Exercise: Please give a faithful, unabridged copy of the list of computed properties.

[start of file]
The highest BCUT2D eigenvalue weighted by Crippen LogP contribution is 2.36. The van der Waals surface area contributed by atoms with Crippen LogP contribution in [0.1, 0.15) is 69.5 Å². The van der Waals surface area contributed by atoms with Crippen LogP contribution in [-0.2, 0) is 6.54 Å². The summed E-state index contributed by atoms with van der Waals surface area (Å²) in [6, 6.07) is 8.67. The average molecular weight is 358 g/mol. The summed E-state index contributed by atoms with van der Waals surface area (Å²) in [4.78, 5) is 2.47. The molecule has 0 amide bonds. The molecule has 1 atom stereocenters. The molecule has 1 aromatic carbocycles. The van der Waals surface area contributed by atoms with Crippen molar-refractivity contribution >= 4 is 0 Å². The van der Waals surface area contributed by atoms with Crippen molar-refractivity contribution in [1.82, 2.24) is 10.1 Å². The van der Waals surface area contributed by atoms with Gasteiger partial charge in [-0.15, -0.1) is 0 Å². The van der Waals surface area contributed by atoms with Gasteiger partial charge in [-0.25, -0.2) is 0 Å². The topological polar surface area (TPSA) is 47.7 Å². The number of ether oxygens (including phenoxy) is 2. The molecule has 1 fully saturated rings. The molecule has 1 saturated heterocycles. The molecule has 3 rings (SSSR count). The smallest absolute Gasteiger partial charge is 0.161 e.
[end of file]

The highest BCUT2D eigenvalue weighted by Crippen LogP contribution is 2.36. The van der Waals surface area contributed by atoms with Crippen LogP contribution in [0.1, 0.15) is 69.5 Å². The van der Waals surface area contributed by atoms with Crippen LogP contribution in [-0.2, 0) is 6.54 Å². The summed E-state index contributed by atoms with van der Waals surface area (Å²) in [6, 6.07) is 8.67. The average molecular weight is 358 g/mol. The summed E-state index contributed by atoms with van der Waals surface area (Å²) in [4.78, 5) is 2.47. The molecule has 0 amide bonds. The molecule has 1 atom stereocenters. The molecule has 1 aromatic carbocycles. The van der Waals surface area contributed by atoms with Crippen molar-refractivity contribution >= 4 is 0 Å². The van der Waals surface area contributed by atoms with Crippen molar-refractivity contribution in [1.82, 2.24) is 10.1 Å². The van der Waals surface area contributed by atoms with Gasteiger partial charge in [-0.15, -0.1) is 0 Å². The van der Waals surface area contributed by atoms with Gasteiger partial charge in [-0.25, -0.2) is 0 Å². The topological polar surface area (TPSA) is 47.7 Å². The number of ether oxygens (including phenoxy) is 2. The molecule has 1 fully saturated rings. The molecule has 1 saturated heterocycles. The molecule has 3 rings (SSSR count). The smallest absolute Gasteiger partial charge is 0.161 e.